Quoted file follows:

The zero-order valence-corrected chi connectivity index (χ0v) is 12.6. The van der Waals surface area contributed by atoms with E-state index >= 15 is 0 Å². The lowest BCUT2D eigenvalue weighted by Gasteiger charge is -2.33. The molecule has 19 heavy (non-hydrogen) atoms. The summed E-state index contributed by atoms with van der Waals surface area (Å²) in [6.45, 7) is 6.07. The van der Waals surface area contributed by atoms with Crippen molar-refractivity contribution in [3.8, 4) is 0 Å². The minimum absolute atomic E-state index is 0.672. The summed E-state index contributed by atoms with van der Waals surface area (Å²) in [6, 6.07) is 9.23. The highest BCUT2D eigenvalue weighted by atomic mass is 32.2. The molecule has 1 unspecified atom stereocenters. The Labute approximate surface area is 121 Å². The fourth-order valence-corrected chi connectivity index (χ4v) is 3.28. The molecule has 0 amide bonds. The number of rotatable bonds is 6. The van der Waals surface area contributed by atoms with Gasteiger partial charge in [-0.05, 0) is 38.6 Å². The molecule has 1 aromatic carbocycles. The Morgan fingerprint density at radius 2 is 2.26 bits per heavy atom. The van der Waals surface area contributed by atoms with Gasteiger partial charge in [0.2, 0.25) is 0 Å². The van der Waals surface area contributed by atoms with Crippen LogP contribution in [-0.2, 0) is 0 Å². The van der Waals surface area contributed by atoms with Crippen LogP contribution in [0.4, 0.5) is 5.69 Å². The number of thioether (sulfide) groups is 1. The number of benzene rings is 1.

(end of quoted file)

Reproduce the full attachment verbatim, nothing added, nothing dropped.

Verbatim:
The zero-order valence-corrected chi connectivity index (χ0v) is 12.6. The van der Waals surface area contributed by atoms with E-state index >= 15 is 0 Å². The lowest BCUT2D eigenvalue weighted by Gasteiger charge is -2.33. The molecule has 19 heavy (non-hydrogen) atoms. The summed E-state index contributed by atoms with van der Waals surface area (Å²) in [6.45, 7) is 6.07. The van der Waals surface area contributed by atoms with Crippen molar-refractivity contribution in [3.8, 4) is 0 Å². The minimum absolute atomic E-state index is 0.672. The summed E-state index contributed by atoms with van der Waals surface area (Å²) in [6, 6.07) is 9.23. The highest BCUT2D eigenvalue weighted by atomic mass is 32.2. The molecule has 1 unspecified atom stereocenters. The Labute approximate surface area is 121 Å². The fourth-order valence-corrected chi connectivity index (χ4v) is 3.28. The molecule has 0 amide bonds. The number of rotatable bonds is 6. The van der Waals surface area contributed by atoms with Gasteiger partial charge in [-0.05, 0) is 38.6 Å². The molecule has 1 aromatic carbocycles. The Morgan fingerprint density at radius 2 is 2.26 bits per heavy atom. The van der Waals surface area contributed by atoms with Gasteiger partial charge in [0.2, 0.25) is 0 Å². The van der Waals surface area contributed by atoms with Crippen LogP contribution in [-0.2, 0) is 0 Å². The van der Waals surface area contributed by atoms with Crippen LogP contribution in [0.4, 0.5) is 5.69 Å². The number of thioether (sulfide) groups is 1. The number of benzene rings is 1.